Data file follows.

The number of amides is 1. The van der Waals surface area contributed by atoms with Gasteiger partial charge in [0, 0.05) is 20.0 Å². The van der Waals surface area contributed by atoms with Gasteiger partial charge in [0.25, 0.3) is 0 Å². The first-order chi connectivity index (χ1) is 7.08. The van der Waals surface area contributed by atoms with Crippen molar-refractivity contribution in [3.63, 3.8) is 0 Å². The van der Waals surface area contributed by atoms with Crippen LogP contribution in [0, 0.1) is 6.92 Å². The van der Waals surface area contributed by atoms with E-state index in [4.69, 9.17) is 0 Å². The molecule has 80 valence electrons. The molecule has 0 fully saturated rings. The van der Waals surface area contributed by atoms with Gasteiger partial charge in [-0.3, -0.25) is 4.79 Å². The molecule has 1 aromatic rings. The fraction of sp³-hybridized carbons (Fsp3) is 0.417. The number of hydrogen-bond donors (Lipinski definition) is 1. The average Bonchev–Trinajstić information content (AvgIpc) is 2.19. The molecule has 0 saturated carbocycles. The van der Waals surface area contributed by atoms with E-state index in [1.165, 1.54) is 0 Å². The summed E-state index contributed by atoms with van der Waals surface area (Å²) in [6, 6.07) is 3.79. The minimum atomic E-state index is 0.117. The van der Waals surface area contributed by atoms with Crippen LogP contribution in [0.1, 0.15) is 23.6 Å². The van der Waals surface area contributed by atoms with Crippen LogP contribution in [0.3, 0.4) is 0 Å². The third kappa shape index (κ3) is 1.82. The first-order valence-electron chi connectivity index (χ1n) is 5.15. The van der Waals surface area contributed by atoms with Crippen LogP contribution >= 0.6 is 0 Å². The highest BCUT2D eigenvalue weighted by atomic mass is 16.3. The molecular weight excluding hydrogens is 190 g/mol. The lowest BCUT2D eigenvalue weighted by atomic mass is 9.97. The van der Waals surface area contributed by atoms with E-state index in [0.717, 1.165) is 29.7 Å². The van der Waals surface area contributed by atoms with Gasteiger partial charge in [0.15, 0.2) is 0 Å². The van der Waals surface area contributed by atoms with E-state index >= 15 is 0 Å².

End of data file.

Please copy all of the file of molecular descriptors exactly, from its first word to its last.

The number of amides is 1. The van der Waals surface area contributed by atoms with Gasteiger partial charge in [0, 0.05) is 20.0 Å². The van der Waals surface area contributed by atoms with Gasteiger partial charge in [0.25, 0.3) is 0 Å². The first-order chi connectivity index (χ1) is 7.08. The van der Waals surface area contributed by atoms with Crippen molar-refractivity contribution in [3.63, 3.8) is 0 Å². The van der Waals surface area contributed by atoms with Crippen LogP contribution in [0, 0.1) is 6.92 Å². The van der Waals surface area contributed by atoms with E-state index in [4.69, 9.17) is 0 Å². The molecule has 80 valence electrons. The molecule has 0 fully saturated rings. The van der Waals surface area contributed by atoms with Gasteiger partial charge in [-0.3, -0.25) is 4.79 Å². The molecule has 1 aromatic rings. The fraction of sp³-hybridized carbons (Fsp3) is 0.417. The number of hydrogen-bond donors (Lipinski definition) is 1. The average Bonchev–Trinajstić information content (AvgIpc) is 2.19. The molecule has 0 saturated carbocycles. The van der Waals surface area contributed by atoms with E-state index in [1.165, 1.54) is 0 Å². The summed E-state index contributed by atoms with van der Waals surface area (Å²) in [6, 6.07) is 3.79. The minimum atomic E-state index is 0.117. The van der Waals surface area contributed by atoms with Crippen LogP contribution in [0.1, 0.15) is 23.6 Å². The van der Waals surface area contributed by atoms with Crippen LogP contribution in [0.3, 0.4) is 0 Å². The third kappa shape index (κ3) is 1.82. The first-order valence-electron chi connectivity index (χ1n) is 5.15. The van der Waals surface area contributed by atoms with Crippen LogP contribution >= 0.6 is 0 Å². The highest BCUT2D eigenvalue weighted by atomic mass is 16.3. The molecular weight excluding hydrogens is 190 g/mol. The lowest BCUT2D eigenvalue weighted by atomic mass is 9.97. The van der Waals surface area contributed by atoms with E-state index in [0.717, 1.165) is 29.7 Å². The van der Waals surface area contributed by atoms with Gasteiger partial charge in [0.15, 0.2) is 0 Å². The van der Waals surface area contributed by atoms with E-state index >= 15 is 0 Å².